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National insurance contributions (NIC) - What are national insurance contributions (NIC)?

National insurance is a tax on your earnings. This guide covers some basic information about NIC.

What are national insurance contributions (NIC)?

National insurance helps to pay for some state benefits including retirement pensions. Your national insurance contributions (NIC) earn you the right to receive certain benefits.

Whether you are working for an employer or are self employed and working for yourself or for a partnership will affect the type of contribution you pay.


Employees pay Class 1 national insurance contributions of 12% on earnings above the £190 per week primary threshold. You will only pay contributions of 2% on any earnings over £967 per week. From July, the primary threshold will go up to £242 per week.

If your income falls below the primary threshold, you will not need to pay any contributions. If your income is between £123 (the lower earnings limit) and £190 per week, then you will be treated as if you had made national insurance contributions, even though you don't pay any.

Employers are also expected to pay Class 1 NICs (known as secondary contributions) at 13.8% on the earnings of each employee who earns more than the primary threshold. This contributes, among other things, towards the employee's entitlement to statutory payments.

Self employed

If you are self employed, you pay two types of NICs.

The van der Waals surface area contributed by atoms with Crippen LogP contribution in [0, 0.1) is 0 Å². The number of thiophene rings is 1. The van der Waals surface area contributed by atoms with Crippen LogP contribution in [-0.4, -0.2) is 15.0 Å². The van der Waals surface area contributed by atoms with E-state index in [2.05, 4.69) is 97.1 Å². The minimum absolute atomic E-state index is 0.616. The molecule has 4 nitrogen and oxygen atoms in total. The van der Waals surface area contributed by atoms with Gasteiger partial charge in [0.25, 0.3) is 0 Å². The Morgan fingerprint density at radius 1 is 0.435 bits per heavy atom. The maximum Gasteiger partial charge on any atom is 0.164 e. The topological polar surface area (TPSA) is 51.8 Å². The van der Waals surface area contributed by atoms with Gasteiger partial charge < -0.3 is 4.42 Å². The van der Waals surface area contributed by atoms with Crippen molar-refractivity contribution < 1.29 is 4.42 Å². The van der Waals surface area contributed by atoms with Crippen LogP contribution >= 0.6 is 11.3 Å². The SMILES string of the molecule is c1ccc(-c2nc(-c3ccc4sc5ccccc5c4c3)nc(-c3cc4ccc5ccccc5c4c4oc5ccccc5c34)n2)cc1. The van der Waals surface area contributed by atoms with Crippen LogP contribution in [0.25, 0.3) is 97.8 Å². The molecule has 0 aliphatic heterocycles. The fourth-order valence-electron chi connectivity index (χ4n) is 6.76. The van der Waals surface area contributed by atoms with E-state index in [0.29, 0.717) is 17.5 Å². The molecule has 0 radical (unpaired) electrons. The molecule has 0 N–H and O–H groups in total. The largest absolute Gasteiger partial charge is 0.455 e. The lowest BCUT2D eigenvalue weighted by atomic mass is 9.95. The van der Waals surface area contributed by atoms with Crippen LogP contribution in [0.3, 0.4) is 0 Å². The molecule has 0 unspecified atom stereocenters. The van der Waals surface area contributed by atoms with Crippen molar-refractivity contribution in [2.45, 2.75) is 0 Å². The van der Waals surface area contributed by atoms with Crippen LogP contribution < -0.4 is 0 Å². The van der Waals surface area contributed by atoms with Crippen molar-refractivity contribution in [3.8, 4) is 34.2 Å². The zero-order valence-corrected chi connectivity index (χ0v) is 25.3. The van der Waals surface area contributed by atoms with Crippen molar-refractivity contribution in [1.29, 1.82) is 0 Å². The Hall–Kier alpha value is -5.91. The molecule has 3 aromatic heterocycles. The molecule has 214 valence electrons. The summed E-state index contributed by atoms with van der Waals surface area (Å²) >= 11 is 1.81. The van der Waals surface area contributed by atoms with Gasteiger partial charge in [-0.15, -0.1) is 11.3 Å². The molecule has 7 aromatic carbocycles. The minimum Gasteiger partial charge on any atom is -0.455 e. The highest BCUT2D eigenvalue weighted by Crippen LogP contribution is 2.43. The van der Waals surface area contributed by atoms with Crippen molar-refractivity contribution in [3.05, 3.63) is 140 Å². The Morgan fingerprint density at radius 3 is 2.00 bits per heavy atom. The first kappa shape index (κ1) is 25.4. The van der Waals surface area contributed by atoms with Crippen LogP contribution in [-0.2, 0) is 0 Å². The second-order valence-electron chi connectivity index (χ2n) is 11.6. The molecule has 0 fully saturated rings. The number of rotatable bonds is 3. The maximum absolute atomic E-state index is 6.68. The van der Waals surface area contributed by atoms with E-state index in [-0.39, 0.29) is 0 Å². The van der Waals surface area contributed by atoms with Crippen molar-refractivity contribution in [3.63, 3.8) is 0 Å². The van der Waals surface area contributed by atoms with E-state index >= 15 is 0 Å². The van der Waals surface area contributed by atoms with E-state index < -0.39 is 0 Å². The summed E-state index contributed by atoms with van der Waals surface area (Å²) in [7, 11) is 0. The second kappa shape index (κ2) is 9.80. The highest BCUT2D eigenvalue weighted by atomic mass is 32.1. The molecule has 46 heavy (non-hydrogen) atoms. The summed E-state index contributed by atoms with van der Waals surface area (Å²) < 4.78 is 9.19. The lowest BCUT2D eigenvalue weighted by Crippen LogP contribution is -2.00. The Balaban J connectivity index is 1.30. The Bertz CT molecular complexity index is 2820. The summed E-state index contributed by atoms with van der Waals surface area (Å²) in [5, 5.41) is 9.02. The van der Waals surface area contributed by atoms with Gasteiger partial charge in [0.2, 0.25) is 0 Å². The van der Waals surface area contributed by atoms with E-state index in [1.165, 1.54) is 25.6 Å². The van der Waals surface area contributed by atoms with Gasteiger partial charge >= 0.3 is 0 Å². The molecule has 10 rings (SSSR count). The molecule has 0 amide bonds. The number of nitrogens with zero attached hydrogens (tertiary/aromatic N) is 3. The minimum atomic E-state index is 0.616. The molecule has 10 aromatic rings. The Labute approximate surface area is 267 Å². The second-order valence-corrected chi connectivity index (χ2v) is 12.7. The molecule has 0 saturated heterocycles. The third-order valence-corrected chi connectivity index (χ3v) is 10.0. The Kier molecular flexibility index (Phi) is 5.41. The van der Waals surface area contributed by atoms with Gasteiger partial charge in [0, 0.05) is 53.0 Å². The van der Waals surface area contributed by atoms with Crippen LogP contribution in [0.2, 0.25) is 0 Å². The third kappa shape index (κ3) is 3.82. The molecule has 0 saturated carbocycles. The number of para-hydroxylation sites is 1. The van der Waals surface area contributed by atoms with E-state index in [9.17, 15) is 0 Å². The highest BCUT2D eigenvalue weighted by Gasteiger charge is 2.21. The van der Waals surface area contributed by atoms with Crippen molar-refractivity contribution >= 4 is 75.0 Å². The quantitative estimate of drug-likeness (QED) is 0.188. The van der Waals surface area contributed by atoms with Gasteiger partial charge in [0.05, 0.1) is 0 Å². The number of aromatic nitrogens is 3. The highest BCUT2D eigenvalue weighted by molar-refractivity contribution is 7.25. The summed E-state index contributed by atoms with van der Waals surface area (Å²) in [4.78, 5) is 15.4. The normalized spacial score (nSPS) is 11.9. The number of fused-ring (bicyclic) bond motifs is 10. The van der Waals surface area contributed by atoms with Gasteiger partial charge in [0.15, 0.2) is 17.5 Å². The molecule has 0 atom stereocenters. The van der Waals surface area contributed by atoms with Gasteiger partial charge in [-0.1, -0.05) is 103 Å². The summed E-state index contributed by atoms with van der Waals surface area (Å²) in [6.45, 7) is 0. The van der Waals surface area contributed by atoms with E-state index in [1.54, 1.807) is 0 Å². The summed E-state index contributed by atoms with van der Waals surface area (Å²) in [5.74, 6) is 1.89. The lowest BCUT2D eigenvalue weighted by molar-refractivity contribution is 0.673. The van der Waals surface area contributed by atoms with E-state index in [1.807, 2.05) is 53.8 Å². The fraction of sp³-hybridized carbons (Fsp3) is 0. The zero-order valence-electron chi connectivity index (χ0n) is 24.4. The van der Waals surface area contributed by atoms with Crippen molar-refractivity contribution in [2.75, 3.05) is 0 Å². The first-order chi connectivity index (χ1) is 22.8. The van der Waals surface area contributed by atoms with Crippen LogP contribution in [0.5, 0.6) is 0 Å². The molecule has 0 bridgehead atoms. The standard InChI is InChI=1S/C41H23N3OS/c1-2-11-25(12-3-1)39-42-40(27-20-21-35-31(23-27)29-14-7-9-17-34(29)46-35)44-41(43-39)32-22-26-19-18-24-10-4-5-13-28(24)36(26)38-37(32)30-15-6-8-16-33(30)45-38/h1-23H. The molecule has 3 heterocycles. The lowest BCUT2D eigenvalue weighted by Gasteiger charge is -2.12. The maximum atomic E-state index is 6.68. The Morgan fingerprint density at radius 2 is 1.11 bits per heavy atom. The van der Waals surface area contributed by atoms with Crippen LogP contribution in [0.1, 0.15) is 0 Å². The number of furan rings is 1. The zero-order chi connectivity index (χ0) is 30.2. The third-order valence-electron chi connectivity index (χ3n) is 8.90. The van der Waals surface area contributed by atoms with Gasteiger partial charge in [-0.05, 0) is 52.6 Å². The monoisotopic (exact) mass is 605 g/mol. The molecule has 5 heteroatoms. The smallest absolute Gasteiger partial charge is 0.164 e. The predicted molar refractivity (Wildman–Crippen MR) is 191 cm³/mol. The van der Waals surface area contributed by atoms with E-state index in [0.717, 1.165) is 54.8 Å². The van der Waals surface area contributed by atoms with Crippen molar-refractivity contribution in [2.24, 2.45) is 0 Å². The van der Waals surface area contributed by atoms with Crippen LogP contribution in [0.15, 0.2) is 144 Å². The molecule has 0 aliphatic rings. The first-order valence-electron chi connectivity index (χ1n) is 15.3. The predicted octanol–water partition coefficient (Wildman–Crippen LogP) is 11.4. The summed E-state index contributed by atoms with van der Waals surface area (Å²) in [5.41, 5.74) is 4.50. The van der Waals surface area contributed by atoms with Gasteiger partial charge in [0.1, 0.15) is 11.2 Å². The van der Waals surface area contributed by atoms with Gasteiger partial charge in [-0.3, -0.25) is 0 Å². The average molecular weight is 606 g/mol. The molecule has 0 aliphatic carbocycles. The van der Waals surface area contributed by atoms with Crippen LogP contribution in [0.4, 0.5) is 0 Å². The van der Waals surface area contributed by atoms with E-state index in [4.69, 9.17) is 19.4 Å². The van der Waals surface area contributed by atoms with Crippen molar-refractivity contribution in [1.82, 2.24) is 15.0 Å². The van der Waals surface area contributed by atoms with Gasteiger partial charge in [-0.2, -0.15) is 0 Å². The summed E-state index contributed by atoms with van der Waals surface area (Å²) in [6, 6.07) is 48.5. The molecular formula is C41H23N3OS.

A weekly flat rate (Class 2) is payable. Most people now pay Class 2 contributions as part of their self-assessment tax bill. Information for those who don't pay through self-assessment can be found on the HM Revenue and Customs (HMRC) website

The second type of NICs (Class 4) are based on the level of your profits.

Voluntary Contributions

You can also pay voluntary NIC (Class 3).

If you are self employed and you think your profits will be less than a set limit - £6,725 - you won't need to pay Class 2 NIC. However, you will have the option to pay Class 2 voluntarily to protect your entitlement to the state pension and other benefits. 

If you are employed but have been earning less than £123 per week, you can also choose to pay voluntary contributions to protect your pension entitlement. You should check your benefit entitlement first to see if you could be getting National Insurance Credits instead.

Updated: April 2022

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